A bill that would strengthen protection for emergency workers including police officers from being hit by people ignoring the "Move Over Law" was signed into law on Monday by Governor Phil Murphy.

The "Slow Down or Move Over, It's the Law Act" sponsored by Monmouth County Assembly Representatives Eric Houghtaling and Joann Downey made the announcement of the bill passing on Monday which instructs driver to reduce their speed and change lanes when approaching an authorized emergency vehicle, tow or highway maintenance truck with flashing or blinking lights.

Anyone who fails to abide by the law is subject to a hefty fine and losing points off your license for starters.

The “Move Over Law” was created in response to the tragic death of Trooper Marc Castellano, who was struck and killed by a driver who failed to move over for Castellano's service vehicle.

Under the law, drivers have to reduce their speed and change lanes when approaching an authorized emergency vehicle, tow or highway maintenance truck, and emergency or sanitation service vehicle that has its flashing, blinking or alternating emergency lights on.

“Violators of the ‘Move Over Law’ are putting police officers and other emergency personnel at serious risk of injury or death,” Houghtaling (D-Monmouth) said. “We’ve been humbled to fight for this bill alongside Trooper Castellano’s mother, Donna Setaro. Donna fought hard to pass the original ‘Move Over Law’ in the wake of her son’s death, and we hope that this legislation will help make sure that no other parent has to endure the same loss. I’m grateful to all of the law enforcement officers and families who have supported our efforts to pass this legislation, and we’re so proud to finally see it become law.”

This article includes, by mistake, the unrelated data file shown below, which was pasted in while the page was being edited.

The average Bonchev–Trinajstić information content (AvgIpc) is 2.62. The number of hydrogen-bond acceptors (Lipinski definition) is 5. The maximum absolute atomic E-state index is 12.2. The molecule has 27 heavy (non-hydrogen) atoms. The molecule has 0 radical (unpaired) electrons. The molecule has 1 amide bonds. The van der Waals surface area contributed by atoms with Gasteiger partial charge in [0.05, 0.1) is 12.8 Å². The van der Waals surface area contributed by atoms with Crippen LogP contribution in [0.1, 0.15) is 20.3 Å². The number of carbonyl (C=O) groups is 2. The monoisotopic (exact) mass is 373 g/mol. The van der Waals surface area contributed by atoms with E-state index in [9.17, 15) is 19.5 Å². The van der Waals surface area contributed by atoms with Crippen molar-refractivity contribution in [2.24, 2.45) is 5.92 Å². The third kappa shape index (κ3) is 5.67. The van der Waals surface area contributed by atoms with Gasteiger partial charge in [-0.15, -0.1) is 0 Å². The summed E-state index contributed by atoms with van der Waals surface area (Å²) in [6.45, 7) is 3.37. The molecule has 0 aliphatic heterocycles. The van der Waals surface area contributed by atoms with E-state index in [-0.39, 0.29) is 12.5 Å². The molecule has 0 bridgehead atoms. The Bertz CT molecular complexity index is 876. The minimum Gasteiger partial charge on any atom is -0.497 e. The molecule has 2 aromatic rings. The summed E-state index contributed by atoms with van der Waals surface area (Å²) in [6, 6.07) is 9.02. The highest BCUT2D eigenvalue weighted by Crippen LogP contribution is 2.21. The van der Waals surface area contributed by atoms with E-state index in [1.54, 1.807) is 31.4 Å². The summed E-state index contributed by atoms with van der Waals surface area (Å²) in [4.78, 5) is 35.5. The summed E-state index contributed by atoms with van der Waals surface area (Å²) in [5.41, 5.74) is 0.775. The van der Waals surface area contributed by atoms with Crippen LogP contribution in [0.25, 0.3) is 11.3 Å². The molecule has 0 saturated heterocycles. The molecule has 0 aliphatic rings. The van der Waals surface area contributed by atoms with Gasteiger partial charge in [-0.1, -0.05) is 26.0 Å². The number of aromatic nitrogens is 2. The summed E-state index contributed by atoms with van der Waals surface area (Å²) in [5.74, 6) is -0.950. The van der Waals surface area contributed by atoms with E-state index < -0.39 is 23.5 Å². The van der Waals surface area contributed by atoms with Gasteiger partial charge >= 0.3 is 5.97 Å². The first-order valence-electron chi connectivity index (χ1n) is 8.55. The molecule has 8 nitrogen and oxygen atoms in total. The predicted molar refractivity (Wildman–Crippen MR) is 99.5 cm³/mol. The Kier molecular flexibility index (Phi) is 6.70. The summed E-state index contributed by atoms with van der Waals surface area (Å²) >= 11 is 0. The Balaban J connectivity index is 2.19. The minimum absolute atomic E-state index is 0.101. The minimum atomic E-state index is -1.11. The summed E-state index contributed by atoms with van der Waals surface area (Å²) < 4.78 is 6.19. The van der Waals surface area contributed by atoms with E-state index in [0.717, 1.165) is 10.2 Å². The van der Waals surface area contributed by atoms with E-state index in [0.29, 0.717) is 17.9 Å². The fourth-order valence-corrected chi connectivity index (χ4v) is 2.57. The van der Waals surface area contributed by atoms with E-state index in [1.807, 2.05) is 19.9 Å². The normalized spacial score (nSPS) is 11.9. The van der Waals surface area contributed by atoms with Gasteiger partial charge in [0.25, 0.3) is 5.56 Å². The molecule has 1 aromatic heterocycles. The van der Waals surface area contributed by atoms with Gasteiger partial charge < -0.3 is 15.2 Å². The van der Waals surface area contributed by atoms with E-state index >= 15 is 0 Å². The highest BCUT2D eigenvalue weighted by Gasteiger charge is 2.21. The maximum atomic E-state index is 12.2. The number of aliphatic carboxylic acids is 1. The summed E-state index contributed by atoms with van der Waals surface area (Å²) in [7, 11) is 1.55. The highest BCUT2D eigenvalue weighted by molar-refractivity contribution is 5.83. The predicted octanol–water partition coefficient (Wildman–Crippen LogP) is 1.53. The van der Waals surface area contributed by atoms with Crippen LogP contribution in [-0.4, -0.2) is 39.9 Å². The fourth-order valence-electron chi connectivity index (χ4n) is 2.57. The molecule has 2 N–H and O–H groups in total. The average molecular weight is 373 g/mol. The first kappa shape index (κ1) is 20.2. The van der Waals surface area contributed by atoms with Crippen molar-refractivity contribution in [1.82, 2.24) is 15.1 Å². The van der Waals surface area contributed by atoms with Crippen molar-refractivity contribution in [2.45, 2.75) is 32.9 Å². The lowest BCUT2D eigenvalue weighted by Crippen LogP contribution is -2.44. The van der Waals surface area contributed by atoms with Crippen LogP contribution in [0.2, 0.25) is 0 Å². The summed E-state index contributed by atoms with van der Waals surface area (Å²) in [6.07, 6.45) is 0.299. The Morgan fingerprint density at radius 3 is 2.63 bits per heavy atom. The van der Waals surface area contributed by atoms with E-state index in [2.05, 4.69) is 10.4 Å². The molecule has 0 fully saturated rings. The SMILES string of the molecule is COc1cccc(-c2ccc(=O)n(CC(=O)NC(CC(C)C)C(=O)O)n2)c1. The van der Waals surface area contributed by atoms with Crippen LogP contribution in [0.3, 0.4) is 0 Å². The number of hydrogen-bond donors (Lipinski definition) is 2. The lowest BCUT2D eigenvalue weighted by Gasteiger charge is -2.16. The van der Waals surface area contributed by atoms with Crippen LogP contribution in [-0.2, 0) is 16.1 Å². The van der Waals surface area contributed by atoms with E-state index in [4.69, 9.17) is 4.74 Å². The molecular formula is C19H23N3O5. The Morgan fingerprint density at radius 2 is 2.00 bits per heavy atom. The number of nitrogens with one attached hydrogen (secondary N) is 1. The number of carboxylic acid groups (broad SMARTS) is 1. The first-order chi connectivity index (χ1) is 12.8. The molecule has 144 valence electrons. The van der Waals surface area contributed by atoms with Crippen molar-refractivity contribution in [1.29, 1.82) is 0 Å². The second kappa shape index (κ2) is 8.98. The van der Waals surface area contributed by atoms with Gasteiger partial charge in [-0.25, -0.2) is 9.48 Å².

Under the existing law, a driver who fails to slow down or move over for an emergency vehicle or maintenance truck that has its emergency lights on would be subject to a fine between $100 and $500.

However, under the new law (A-3890), if a driver is convicted of this offense three or more times in a single year, they will lose two motor vehicle points on their driver’s license.

Accumulating points may result in additional penalties, including surcharges and license suspension.

“As the daughter of a retired State Trooper, I know the dangers that our state’s law enforcement officers face every day,” Downey (D-Monmouth) said. "Even something as simple as a traffic stop or standard emergency response can turn deadly if a driver is ignoring the laws or failing to pay attention. That’s why our bill gives the ‘Move Over Law’ new teeth, with a goal of preventing future tragedies and making clear that this is not an issue that New Jersey takes lightly.”

Since Trooper Castellano’s passing, four Manchester Township Police Officers, Sgt. Richard Mazza, Ptl. Christian Nazario, Ptl. Gavin Reilly and Ptl. Peter Manco, were struck on Route 37, which came nine months after another incident in the same Ocean County town where another Manchester Police Officer, Patrolman Kyle Rickvalsky, was injured when a driver failed to obey the Move Over Law.

(August 2018 in Manchester)

"We would like to remind drivers that it is the law (NJ Title 39:4-92.2) to slow down, and if safe, move over – away from police, fire crews, paramedics and tow truck drivers when they see flashing lights on the side of the road. Drivers are encouraged to visit www.moveoverlaw.com for more information," Manchester Township Police said in a statement following the incident.

There was also a Brick Township Police Officer who had his patrol car hit while an officer was inside the vehicle.

“Too many drivers either don’t know about the Move Over Law or simply don’t adhere to it,” Senator Vin Gopal (D-Monmouth), a sponsor of the bill in the Senate, said. “By increasing the penalty for violating this important traffic law, we hope to encourage drivers to slow down or move over when passing emergency or maintenance vehicles. When drivers do so, they may be saving a life.”

The law also calls for the Division of Highway Traffic Safety in the Department of Law and Public Safety to conduct a public awareness campaign to inform drivers of the increased penalty.

The law will take effect on September 1, 2020.

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